More particularly, the invention provides a hanger for suspending a container from a support structure. In one embodiment the hanger is used to suspend a paint bucket from the rung of a ladder and includes an elongated member having an upper portion provided with a downwardly turned hook that can be placed around the rung to suspend the hanger from the rung. The elongated member also includes an upwardly turned hook from which the handle of the container is to be suspended, and a support member on the lower part of the elongated member is used to support the side of the paint bucket and to prevent the bucket from twisting. The upwardly turned hook, the downwardly turned hook and the support member are positioned to cooperate to hold the bucket beneath the ladder and tipped toward the ladder with the handle of the bucket held out of the way and the top of the bucket in an optimum position between the rungs of the ladder.
The invention also provides a hanger including an elongated member having a downwardly turned hook engageable with one of the rungs of a ladder for suspending the hanger from that rung so that the hanger is pivotable relative to the rung. The hanger is also provied with means including an upwardly turned hook for supporting a bucket in a tipped position such that the open top thereof has a vertical extent. The upwardly turned hook is engageable with the handle of a bucket to suspend the bucket from the hanger with the vertical extent of the open top being contained entirely within a vertical space defined between a pair of the rungs on the ladder. The upwardly turned hook also holds the handle to the side so that it forms an acute angle with the open top of the bucket. The means for supporting the bucket in a tipped position also includes a support member positioned below the upwardly turned hook. The support member includes an arcuate engaging surface that extends circumferentially around part of the bucket.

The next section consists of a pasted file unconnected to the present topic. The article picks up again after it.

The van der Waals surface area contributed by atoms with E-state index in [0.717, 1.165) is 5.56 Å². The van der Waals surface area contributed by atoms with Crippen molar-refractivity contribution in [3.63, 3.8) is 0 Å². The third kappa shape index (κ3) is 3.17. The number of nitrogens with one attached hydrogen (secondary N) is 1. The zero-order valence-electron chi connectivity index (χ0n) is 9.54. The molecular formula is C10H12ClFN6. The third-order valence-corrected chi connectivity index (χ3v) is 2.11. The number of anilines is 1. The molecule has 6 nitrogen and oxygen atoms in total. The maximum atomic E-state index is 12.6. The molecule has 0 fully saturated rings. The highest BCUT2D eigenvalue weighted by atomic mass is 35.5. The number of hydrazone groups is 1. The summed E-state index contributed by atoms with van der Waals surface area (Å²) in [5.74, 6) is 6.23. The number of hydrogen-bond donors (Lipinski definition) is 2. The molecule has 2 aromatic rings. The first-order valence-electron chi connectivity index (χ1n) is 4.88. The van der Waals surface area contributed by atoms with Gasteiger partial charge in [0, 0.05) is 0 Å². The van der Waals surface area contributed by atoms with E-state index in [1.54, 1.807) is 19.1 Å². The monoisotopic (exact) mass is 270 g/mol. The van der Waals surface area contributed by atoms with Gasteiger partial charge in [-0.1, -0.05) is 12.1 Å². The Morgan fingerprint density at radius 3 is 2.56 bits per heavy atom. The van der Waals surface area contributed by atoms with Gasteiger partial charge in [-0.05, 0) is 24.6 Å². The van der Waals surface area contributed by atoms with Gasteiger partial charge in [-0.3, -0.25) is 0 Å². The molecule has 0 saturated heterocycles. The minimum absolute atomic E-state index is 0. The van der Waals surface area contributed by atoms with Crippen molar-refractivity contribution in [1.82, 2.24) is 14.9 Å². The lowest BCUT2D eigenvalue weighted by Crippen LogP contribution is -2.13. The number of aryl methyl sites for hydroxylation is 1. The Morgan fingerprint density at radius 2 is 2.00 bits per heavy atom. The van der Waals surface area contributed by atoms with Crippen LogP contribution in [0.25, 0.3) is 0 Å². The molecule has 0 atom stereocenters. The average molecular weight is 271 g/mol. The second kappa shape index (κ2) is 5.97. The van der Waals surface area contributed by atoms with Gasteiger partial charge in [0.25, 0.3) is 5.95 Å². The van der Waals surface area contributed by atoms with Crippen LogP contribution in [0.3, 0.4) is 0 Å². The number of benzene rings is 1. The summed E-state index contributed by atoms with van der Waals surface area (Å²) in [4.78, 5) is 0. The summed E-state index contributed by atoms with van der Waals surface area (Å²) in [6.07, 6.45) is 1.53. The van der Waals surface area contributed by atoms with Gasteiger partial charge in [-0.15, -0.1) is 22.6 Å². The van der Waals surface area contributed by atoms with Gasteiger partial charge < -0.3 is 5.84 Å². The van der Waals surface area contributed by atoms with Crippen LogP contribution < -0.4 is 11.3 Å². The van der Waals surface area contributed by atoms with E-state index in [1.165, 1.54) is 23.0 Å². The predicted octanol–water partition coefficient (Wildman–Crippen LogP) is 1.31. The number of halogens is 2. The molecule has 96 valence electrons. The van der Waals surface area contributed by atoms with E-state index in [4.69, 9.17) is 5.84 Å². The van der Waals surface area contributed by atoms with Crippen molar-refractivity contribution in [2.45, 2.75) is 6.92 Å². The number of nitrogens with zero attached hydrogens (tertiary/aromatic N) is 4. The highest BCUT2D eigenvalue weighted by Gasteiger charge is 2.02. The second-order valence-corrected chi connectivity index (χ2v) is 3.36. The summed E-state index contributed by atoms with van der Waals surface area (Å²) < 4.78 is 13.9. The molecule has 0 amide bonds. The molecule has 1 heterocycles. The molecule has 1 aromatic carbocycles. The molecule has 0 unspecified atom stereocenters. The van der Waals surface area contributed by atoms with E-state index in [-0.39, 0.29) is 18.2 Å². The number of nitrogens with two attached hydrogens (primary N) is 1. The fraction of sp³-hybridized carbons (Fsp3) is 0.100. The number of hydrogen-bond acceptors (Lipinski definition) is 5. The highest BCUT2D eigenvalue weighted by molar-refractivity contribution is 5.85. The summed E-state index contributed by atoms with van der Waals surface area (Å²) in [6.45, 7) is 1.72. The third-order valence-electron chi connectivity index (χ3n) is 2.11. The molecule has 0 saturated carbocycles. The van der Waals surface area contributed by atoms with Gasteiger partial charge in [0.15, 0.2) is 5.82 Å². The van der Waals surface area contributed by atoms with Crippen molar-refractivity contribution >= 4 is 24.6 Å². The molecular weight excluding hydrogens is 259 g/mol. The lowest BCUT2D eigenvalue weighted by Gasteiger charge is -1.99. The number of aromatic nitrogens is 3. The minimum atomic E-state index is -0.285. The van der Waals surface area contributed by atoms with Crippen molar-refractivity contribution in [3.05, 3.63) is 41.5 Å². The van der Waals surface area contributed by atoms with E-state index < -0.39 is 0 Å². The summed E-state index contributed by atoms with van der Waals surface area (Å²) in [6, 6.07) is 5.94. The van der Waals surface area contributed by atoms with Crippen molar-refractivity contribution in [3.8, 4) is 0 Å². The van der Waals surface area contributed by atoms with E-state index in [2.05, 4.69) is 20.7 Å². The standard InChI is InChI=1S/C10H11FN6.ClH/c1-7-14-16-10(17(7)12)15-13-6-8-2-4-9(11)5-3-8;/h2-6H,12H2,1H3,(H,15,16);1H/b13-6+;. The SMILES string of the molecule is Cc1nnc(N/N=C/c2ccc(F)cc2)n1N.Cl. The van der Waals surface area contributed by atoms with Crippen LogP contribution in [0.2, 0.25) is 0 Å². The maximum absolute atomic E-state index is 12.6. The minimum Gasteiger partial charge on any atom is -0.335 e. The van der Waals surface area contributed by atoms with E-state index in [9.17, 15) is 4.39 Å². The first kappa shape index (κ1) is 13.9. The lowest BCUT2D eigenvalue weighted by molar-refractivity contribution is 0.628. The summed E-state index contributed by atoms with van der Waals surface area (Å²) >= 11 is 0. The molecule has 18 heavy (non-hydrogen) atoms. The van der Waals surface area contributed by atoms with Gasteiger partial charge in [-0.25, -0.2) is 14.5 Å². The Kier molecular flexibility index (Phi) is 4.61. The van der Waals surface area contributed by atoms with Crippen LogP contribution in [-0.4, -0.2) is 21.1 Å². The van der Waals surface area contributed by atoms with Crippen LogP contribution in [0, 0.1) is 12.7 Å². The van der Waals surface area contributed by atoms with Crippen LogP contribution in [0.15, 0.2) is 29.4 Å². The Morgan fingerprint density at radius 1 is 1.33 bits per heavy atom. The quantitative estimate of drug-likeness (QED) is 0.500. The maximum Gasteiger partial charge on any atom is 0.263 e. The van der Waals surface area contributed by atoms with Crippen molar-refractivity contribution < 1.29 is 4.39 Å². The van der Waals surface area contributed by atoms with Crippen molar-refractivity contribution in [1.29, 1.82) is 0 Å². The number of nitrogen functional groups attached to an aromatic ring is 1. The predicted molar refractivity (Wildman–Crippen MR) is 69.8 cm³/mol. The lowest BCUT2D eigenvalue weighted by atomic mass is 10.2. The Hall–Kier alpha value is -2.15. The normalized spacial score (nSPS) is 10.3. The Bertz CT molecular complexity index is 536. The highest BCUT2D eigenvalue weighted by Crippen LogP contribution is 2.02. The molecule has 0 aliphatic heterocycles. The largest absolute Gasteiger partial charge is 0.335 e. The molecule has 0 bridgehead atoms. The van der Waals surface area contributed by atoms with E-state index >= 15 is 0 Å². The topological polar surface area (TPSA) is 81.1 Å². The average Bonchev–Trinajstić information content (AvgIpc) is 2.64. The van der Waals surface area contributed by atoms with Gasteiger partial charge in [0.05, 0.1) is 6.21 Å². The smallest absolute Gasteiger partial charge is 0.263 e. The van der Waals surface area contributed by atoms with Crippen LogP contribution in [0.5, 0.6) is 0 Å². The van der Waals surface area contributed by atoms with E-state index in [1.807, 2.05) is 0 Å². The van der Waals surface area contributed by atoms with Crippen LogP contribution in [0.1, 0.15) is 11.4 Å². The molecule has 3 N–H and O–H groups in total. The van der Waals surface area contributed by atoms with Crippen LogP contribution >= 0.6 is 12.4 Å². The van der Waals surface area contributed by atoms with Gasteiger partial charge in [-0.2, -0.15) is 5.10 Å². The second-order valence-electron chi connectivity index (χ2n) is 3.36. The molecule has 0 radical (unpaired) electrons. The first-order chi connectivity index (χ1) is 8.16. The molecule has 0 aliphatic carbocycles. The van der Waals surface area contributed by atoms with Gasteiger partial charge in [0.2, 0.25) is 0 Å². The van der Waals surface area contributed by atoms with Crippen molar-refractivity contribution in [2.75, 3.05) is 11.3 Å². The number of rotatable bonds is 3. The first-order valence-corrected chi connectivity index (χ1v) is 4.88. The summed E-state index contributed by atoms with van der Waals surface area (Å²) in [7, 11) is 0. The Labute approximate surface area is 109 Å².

Various other features and advantages of the invention will become apparent to those skilled in the art upon review of the following detailed description, claims and drawings.
FIG. 1 is a perspective view of a hanger embodying the invention.
FIG. 2 side elevational view of the hanger illustrated in FIG. 1.
FIG. 3 is a side elevational view of the hanger shown suspended from a ladder and supporting a paint bucket.
FIG. 4 is a front view of a portion of the combination shown in FIG. 3.
Before one embodiment of the invention is explained in detail, it is to be understood that the invention is not limited in its application to the details of construction and the arrangement of components set forth in the following description or illustrated in the drawings. The invention is capable of other embodiments and of being practiced or being carried out in various ways. Also, it is to be understood that the phraseology and terminology used herein is for the purpose of description and should not be regarded as limiting.
Illustrated in the drawings is a hanger 10 for supporting a container, such as a standard paint can or bucket 12 having a pivotable bail or handle 14 and a cover (not shown) that is removable to expose an open top 16 (FIG. 4) to access paint (not shown) within the bucket 12. It will be understood by those skilled in the art that the hanger 10 could be used to suspend the bucket 12 from a variety of structures such as stands or easels, for example. In the illustrated arrangement the hanger 10 is used to suspend the bucket 12 from a ladder 18 (only a portion of which is shown) including horizontal rungs 20 and 22 (only two of which are shown) that extend between parallel side rails 24 (only one of which is shown).